What Are Hard Money Lenders?


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3 months ago

What Are Hard Money Lenders?


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3 months ago

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Very few people go through life without having to finance a loan to make major purchases. Whether it is for education, a car, homeownership, or to pay major medical costs, loans assist us in meeting our financial goals. However, loans can be a tricky process, and despite the need for them, they are often tailored toward one type of financial profile. This means, for most, your credit score must be above average, your credit report free from any blemishes, your income-debt ratio must be low, and you must prove a history of reliable income. In truth, you could make $220,000 a year and be denied for a loan if your credit history is not up to par. This makes it difficult when you are in an emergent situation and need access to funds quickly for your next venture.

This is usually when “hard money” comes to play.

What is Hard Money?

Soft Money

For most, when they purchase a home or automobile, they go through what is referred to as traditional financing. This is when the bank fronts the loan of your purchase, your monthly costs are determined by your credit worthiness, and you pay monthly payments plus interest until the items are paid off completely.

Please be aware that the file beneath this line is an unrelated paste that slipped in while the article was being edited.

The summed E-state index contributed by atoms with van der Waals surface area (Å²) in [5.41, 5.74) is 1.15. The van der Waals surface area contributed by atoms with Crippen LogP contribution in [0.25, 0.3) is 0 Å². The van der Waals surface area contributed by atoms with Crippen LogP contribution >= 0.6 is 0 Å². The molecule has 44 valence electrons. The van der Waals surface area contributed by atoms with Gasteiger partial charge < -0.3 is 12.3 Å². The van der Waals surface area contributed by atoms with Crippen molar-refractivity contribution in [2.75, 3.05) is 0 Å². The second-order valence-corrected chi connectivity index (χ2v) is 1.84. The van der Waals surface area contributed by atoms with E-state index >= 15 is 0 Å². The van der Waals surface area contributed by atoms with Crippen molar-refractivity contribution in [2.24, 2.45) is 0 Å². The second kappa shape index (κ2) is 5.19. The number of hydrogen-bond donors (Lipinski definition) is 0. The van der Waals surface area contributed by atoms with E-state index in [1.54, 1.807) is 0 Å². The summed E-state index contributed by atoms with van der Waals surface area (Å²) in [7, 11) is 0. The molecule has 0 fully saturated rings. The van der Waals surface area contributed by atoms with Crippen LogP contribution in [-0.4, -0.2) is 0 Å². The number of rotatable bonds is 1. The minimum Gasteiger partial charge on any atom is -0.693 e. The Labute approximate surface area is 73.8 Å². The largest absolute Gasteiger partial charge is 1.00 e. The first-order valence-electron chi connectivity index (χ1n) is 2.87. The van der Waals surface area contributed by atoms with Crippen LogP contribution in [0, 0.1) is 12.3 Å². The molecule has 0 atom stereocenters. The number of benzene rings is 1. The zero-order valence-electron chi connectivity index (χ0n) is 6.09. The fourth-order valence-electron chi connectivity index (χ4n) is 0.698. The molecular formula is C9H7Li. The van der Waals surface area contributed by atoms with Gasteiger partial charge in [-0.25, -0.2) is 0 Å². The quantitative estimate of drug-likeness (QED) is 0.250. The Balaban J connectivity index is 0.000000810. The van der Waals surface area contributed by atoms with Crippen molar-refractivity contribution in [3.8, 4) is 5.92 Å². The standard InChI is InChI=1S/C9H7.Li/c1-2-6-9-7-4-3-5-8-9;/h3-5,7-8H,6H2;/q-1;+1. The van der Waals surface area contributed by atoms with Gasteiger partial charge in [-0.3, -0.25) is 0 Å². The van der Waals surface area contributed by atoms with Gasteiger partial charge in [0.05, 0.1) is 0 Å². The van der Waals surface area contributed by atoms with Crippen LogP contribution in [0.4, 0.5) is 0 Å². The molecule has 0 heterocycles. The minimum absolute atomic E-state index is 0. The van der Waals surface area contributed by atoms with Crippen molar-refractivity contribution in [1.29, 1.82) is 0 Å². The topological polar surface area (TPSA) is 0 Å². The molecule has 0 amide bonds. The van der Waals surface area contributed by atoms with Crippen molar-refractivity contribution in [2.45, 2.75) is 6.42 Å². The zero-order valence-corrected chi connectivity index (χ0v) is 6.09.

This loan is built around your credit profile and based on your credit report, history, and monthly income.  In financial lingo, this is referred to as soft money, or money that was easy to obtain and did not cost you or pose threats to your assets or property. Soft money loans are easier to pay off, can be short-term or long-term, are not designed to decrease a person’s equity, can be used for many reasons, and are protected by a wide variety of regulatory systems and checks and balances.

Hard Money

When a private lender bases the amount you qualify for on owned collateral, usually property, this is referred to as hard money. Hard money is specific to investment and real estate. Typically, hard money loans are given to fund short-term, investment properties—but there is always an exception to that rule. With any short-term loan, the interest rates are often higher than what you would find through traditional loans, so you pay more in the long run. You also lose your property or collateral if you do not live up to the terms of your loan and face steep interest rates that are nearly impossible to pay. The “hard” in hard money, refers to how difficult it may be to pay off the loan due to high interest rates and fees. Additionally, it refers to overall risk associated with this type of loan.